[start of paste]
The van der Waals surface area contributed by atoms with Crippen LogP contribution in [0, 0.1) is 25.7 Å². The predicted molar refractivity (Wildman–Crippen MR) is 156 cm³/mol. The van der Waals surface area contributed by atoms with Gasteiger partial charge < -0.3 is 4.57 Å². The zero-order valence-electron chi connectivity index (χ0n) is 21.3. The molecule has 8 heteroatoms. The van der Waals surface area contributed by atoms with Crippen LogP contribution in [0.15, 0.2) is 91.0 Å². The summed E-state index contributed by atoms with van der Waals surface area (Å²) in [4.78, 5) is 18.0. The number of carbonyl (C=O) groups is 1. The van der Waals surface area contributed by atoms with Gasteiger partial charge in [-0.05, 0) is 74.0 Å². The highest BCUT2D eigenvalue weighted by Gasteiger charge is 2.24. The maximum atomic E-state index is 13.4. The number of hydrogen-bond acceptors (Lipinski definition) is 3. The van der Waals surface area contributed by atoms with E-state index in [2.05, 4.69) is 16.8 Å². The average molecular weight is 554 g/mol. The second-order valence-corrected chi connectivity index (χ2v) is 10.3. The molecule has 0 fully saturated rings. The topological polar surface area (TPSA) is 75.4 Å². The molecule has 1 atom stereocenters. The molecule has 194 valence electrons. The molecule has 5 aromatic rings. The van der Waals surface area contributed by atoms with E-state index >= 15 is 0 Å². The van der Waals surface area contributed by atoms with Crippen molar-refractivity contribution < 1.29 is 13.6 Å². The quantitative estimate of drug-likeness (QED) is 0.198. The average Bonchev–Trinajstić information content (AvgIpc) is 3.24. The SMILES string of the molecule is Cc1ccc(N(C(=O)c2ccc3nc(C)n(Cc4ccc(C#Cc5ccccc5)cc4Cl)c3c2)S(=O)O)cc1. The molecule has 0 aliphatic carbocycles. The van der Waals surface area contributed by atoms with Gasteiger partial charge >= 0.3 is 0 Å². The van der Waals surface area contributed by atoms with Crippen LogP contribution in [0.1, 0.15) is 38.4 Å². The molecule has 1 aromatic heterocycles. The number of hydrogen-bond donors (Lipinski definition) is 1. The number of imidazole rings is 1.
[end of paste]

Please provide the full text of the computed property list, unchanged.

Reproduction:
The van der Waals surface area contributed by atoms with Crippen LogP contribution in [0, 0.1) is 25.7 Å². The predicted molar refractivity (Wildman–Crippen MR) is 156 cm³/mol. The van der Waals surface area contributed by atoms with Gasteiger partial charge < -0.3 is 4.57 Å². The zero-order valence-electron chi connectivity index (χ0n) is 21.3. The molecule has 8 heteroatoms. The van der Waals surface area contributed by atoms with Crippen LogP contribution in [0.15, 0.2) is 91.0 Å². The summed E-state index contributed by atoms with van der Waals surface area (Å²) in [4.78, 5) is 18.0. The number of carbonyl (C=O) groups is 1. The van der Waals surface area contributed by atoms with Gasteiger partial charge in [-0.05, 0) is 74.0 Å². The highest BCUT2D eigenvalue weighted by Gasteiger charge is 2.24. The maximum atomic E-state index is 13.4. The number of hydrogen-bond acceptors (Lipinski definition) is 3. The van der Waals surface area contributed by atoms with E-state index in [2.05, 4.69) is 16.8 Å². The average molecular weight is 554 g/mol. The second-order valence-corrected chi connectivity index (χ2v) is 10.3. The molecule has 0 fully saturated rings. The topological polar surface area (TPSA) is 75.4 Å². The molecule has 1 atom stereocenters. The molecule has 194 valence electrons. The molecule has 5 aromatic rings. The van der Waals surface area contributed by atoms with E-state index >= 15 is 0 Å². The van der Waals surface area contributed by atoms with Crippen molar-refractivity contribution < 1.29 is 13.6 Å². The quantitative estimate of drug-likeness (QED) is 0.198. The average Bonchev–Trinajstić information content (AvgIpc) is 3.24. The SMILES string of the molecule is Cc1ccc(N(C(=O)c2ccc3nc(C)n(Cc4ccc(C#Cc5ccccc5)cc4Cl)c3c2)S(=O)O)cc1. The molecule has 0 aliphatic carbocycles. The van der Waals surface area contributed by atoms with Gasteiger partial charge >= 0.3 is 0 Å². The van der Waals surface area contributed by atoms with Crippen LogP contribution in [0.1, 0.15) is 38.4 Å². The molecule has 1 aromatic heterocycles. The number of hydrogen-bond donors (Lipinski definition) is 1. The number of imidazole rings is 1.